Next week will be busy with economic data. We get a look at the ISM manufacturing and nonmanufacturing indexes, vehicle sales, international trade, factory orders, construction sending and employment on Friday.

Latest Data

The U.S. Economy:

The Chicago Fed National Activity Index increased to -0.05 in May from -0.48 in April. Three of the four broad categories that make up the index increased, but only one made a positive contribution to the index. The three-month moving average increased to -0.17 from -0.37. Negative readings still indicate that economic growth is proceeding below average. The production index contributed 0.07, compared with -0.44 in April. Industrial production did increase in May. The sales, orders and inventories made a -0.02 contribution. Employment indicators contributed -0.06 compared with 0.05 the previous month. The personal consumption and housing category contributed -0.06 compared to a -0.08 reading the previous month.

New single-family homes sales totaled 626,000 in May, down 7.8% from April’s 679,000 level. Sales were down 3.7% from a year earlier. The market loosened slightly. The number of homes listed for sale at the end of May increased by 1,000 to 333,000. The inventory-to-sales ratio was 6.4 months, up from 5.9 months in April and 5.6 months in May 2018. Unlike existing homes, the new homes market has loosened significantly with a 10.3% increase in the number of new homes listed for sale from a year earlier. Demand for new homes is weaker than last year because of affordability. The market for existing homes is tight and that should push some customers toward a new home. Low mortgage rates should provide some modest lift in the near term.

The nominal goods deficit swelled to $74.5 billion in May, up from $70.9 billion in April. Nominal goods exports rose 3% after falling 3.2% in April, but they remain down 2.5% from a year ago. Most major export categories gained ground, with foods, feeds and beverages increasing 7.1%. Capital goods exports rose 3.5%. Nominal imports increased 3.7%, following a 2.5% decline in April. Most import categories rebounded from April’s losses. Automotive imports surged 7.5%. The report was encouraging as trade volumes increased. While the U.S. economy remains strong, the trade war has increased a broad range of products for consumers and businesses. The trade war is hurting both the U.S. and Chinese economies. Some form of a deal is needed to reduce uncertainty and jump start the global economy.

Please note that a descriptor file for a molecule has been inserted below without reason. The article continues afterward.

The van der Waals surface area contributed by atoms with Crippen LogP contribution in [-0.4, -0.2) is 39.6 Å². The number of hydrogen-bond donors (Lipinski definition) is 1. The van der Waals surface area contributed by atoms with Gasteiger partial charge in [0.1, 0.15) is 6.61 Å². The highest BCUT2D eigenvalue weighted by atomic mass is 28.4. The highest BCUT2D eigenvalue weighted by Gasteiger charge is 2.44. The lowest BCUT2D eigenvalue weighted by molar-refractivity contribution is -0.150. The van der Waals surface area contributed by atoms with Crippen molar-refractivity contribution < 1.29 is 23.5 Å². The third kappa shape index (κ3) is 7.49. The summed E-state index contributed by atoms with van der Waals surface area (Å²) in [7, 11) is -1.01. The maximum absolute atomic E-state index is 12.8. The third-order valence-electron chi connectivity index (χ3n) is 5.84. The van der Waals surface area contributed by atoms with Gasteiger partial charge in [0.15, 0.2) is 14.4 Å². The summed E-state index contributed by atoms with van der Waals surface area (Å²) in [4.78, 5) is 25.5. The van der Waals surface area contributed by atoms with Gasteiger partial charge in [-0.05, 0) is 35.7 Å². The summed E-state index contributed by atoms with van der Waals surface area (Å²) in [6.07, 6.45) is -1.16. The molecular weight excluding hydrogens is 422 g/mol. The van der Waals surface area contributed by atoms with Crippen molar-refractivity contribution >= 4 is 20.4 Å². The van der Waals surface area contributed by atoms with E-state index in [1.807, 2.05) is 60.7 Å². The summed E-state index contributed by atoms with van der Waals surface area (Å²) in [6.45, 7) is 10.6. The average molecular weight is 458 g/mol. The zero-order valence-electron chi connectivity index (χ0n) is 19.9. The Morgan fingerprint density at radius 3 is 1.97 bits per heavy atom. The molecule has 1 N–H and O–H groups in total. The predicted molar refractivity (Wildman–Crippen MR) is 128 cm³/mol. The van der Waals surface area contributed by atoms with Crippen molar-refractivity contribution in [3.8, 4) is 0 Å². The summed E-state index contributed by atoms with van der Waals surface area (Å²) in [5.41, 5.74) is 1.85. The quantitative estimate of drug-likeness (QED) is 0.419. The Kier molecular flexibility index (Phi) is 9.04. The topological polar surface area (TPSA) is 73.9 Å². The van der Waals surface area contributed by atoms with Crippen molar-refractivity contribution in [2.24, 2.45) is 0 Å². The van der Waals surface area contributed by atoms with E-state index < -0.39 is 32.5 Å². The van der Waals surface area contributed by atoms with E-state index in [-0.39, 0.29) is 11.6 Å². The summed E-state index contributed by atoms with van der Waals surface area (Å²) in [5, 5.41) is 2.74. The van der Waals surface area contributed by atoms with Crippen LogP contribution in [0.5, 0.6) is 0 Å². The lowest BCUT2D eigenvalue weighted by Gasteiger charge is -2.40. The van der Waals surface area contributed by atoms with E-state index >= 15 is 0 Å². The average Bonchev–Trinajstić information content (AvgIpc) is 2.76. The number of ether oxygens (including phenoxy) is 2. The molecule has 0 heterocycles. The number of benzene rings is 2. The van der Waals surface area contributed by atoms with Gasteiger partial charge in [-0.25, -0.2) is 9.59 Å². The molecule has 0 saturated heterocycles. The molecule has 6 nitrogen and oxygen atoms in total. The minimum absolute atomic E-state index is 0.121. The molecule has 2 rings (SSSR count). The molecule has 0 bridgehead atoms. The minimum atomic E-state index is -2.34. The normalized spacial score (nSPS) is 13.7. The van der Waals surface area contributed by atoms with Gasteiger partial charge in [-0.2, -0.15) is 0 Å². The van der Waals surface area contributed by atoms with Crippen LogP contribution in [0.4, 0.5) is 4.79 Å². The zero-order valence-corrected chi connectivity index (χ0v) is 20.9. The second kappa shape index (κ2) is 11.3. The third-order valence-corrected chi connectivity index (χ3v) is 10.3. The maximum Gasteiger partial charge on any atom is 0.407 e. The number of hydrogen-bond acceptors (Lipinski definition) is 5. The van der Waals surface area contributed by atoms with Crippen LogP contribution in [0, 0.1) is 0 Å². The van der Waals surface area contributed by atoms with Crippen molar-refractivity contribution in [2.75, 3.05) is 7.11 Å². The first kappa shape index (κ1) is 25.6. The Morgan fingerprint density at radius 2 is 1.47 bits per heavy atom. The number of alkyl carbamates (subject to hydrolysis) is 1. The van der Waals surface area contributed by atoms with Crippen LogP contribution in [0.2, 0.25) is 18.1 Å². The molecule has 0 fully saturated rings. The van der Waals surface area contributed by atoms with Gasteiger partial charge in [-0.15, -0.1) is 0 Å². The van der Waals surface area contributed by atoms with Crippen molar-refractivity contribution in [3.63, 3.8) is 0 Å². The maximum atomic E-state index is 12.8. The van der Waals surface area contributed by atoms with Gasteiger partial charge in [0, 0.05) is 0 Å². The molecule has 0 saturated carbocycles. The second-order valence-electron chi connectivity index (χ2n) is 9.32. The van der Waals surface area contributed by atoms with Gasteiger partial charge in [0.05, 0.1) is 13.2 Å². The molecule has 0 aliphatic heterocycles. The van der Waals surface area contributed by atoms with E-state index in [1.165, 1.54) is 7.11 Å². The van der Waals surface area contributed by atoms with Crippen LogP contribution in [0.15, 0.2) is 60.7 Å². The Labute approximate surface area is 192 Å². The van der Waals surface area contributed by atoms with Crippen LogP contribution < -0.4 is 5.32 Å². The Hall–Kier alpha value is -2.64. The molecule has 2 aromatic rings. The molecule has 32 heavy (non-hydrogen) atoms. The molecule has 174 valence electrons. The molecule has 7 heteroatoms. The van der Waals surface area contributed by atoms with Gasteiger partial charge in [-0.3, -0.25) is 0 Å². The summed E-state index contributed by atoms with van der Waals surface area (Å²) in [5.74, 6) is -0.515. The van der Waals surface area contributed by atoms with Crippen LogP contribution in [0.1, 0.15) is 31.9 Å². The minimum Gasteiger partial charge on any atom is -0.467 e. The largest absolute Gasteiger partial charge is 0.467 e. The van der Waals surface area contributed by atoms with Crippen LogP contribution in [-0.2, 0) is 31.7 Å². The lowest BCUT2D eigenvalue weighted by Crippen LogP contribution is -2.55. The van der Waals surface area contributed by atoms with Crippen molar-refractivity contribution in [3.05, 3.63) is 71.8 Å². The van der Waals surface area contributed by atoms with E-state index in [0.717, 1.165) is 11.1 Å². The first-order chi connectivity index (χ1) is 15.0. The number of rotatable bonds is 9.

The pending homes sales index rose 1.1% to 105.4 in May, following a 1.5% decline in April. On a year ago basis, sales remain down 0.7%, the 17th consecutive month of decreases. The Northeast and Midwest clocked sizable gains, while sales in the South were early flat and the West registered a decline. Sales did pop up in May after a slight Aril decline and reinforced the rebound in sales since the start of 2019. Even so, sales have only risen to their mid-2018 level. Affordability remains a problem and both existing and new home sales have been touch-and-go in recent quarters. The 30-year fixed mortgage rate has been trending down since the end of 2018, down roughly 67 basis points. The inventory-to-sales ratio is 4.3 months, well below the level needed to reduce the erosion in affordability.